With Papua New Guinea (PNG) preparing to host the annual 21-member Asia-Pacific Economic Co-operation (APEC) summit in November, the Australian media is stoking further anxiety over purported Chinese “influence” in the strategically significant South Pacific country. The 2018 APEC summit, which will involve some 10,000 visitors and culminate in the official leaders’ meeting, is the first to be held in a Pacific Island nation.
An article in the Murdoch-owned Australian newspaper on June 12 drew attention to a recent announcement by PNG’s Communications Minister Sam Basil that his government is planning to impose a month-long ban on Facebook. Columnist Rowan Callick declared that the move indicated PNG is “forging closer links with its Chinese counterpart—the world’s leading internet censor.”
PNG’s Facebook ban, according to Basil, is to “allow information to be collected to identify users that hide behind fake accounts.” In fact, it is in preparation to apply a restrictive “cyber-crime law” to social media in order to suppress online criticism of the deeply unpopular government.
Australian’s ruling elite, which is currently pushing through parliament draconian anti-democratic measures to combat so-called “foreign interference,” is not in the least concerned with the democratic rights of PNG citizens. Rather, the Australian report expresses alarm at the PNG-China relationship “bearing more fruit” in the build-up to APEC.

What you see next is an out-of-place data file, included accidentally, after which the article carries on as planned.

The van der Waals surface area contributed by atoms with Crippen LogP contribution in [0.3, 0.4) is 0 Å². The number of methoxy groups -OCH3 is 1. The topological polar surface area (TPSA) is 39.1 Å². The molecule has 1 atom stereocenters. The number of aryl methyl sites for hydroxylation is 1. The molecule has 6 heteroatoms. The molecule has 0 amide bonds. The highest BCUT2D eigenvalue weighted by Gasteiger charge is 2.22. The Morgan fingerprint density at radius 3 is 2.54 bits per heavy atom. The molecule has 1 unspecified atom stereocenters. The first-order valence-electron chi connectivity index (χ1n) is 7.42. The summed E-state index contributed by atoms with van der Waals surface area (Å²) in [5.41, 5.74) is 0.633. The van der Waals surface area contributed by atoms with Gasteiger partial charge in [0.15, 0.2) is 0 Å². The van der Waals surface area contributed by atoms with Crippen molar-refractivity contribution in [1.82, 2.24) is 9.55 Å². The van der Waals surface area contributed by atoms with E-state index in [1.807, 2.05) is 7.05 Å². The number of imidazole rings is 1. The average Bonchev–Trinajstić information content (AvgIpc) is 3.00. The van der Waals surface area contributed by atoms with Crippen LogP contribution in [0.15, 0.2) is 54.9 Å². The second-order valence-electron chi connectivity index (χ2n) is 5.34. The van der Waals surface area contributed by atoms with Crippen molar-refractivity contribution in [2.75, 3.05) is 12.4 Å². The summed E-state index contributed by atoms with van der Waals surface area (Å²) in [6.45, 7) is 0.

In order to assert its continuing dominance over PNG’s affairs, the Australian government is substantially bankrolling the APEC summit. Canberra’s contributions, including a two-year extension to the deployment of 73 Australian Federal Police officers, will exceed $A100 million. Security, diplomatic support, advisory roles, intelligence services and immigration processes will be involved. The costs amount to one-fifth of Australia’s $A558 million annual aid to PNG.
Following a state visit by PNG Prime Minister Peter O’Neill to China in July 2016, President Xi Jinping also offered Beijing’s financial and political support. After Australia, China will provide the greatest aid to PNG to stage the event. Xi Jinping will attend and sign a series of commercial agreements with the PNG government.